It’s been an exciting week in the world of comedy labor relations, one that thankfully appears to have a happy ending. On Friday rumors began to swirl about changes in the format of Sirius XMs Canada Laughs station. The Montreal Gazette reported that Sirius XM struck a deal to turn its Canada Laughs radio station into Just For Laughs Radio. While stations change names all the time, this was more than just rebranding. The proposed deal with Just For Laughs, the Montreal-based comedy festival that was recently bought by a partnership that includes Howie Mandel, would have lead to the death of Canadian comedians’ one reliable revenue stream: Sirius XM royalties
Under the deal Canada Laughs would have switched from playing tracks from Canadian comedy albums to tracks from Just For Laughs archives. Beyond opening the door to the station playing non-Canadian comedians, it also meant an increase in old content. Playing a JFL set from 2003 might be interesting from a historical standpoint, but how is it better for audiences than a new track from a Canadian voice?
Despite Just for Laughs and Sirius XM announcing the change won’t happen until the Spring, listeners were already noticing a difference. One Twitter user counted just 22 minutes of Canadian material over an entire hour of listening to Canada Laughs.
The response from the Canadian comedy industry was immediate and furious. For over a decade Canada Laughs has been a dedicated source for Canadian comedy across North America, and a major source of revenue for Canadian comics. Because Canada Laughs only plays Canadian comedians, the station provided a way to earn a living for comics outside the club system in the Great White North.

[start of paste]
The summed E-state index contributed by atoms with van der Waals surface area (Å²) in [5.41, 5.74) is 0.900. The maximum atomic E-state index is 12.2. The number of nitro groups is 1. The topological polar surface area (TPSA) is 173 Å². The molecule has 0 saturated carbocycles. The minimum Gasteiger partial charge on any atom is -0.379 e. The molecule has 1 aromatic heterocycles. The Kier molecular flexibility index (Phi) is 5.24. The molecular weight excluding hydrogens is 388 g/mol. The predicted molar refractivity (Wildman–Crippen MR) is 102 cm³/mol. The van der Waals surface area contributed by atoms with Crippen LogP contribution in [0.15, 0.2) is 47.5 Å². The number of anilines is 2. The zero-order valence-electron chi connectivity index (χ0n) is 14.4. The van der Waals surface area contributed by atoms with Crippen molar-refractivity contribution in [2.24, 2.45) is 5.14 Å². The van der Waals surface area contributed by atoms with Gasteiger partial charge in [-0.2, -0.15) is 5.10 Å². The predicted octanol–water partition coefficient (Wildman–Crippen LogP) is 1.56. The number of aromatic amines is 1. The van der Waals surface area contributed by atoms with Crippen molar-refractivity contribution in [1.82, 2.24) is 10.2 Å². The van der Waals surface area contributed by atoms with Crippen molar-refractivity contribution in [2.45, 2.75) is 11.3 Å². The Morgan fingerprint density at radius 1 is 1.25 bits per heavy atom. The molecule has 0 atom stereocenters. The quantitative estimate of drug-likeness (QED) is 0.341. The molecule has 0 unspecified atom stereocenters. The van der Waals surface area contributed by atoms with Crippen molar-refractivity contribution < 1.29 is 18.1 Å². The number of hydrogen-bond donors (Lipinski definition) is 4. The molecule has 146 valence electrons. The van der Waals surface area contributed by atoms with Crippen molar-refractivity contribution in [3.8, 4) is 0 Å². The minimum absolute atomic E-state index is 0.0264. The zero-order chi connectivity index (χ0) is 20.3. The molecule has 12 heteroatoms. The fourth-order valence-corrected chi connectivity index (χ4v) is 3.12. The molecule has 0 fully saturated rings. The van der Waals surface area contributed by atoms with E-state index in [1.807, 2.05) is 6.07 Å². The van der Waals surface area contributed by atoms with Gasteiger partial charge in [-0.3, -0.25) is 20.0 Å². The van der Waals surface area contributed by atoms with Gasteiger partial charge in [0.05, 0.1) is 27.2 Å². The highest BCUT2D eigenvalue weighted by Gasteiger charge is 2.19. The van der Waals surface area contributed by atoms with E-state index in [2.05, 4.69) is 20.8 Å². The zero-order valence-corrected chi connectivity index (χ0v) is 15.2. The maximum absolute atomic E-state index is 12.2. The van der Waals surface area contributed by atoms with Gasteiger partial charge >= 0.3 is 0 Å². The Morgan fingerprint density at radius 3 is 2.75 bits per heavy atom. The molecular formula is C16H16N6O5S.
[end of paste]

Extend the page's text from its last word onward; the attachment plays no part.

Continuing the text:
Due to the sudden wave of overwhelming opposition from within the Canadian comedy industry, Sirius and JFL changed their plans on Wednesday evening. In a press release, the companies announced the new station will be called Just For Laughs Canada and will feature 100 percent Canadian content. Canadian artists will also be eligible for the same royalties as they were under the previous channel.
Brue Hills, President of Just For Laughs, used the release to apologize to Canadian comics, stating, “We’ve listened carefully to the concerns of Canadian artists and regret the stress we have caused the comedy community. We are invested in the growth of Canada’s comedy industry and are working to include even more Canadian talent in all our initiatives. To that end, we will continue to engage directly with the industry and work with CASC [Canadian Association of Stand-up Comedians] to strengthen and advance Canadian comedy.”
To understand why the change caused such outrage in the first place, it’s important to understand the struggles of Canadian comedians. Unlike the United States, where even small towns can have year-round comedy clubs, there are fewer opportunities in Canada.
According to comedian Michelle Shaughnessy, clubs in Canada are different. “Clubs can be an avenue for some, but for example, in the summer a lot of clubs go from four or five shows a week to two,” she explained over email. “There aren’t that many here to sustain a living… and you can really only headline them each once a year.” It’s this lack of opportunity that made Canada Laughs so important. According to Shaughnessy, “even newer comedians who were not necessarily headlining yet could have some great tracks in rotation and get some exposure and some money.”
That money is also important to the survival of Canadians in other countries. Steph Tolev, a three-time JFL performer currently living in Los Angeles, depends on her Canada Laughs royalties to get by. “I pay my full rent off of my plays, on top of me having two other part-time jobs out here,” she says.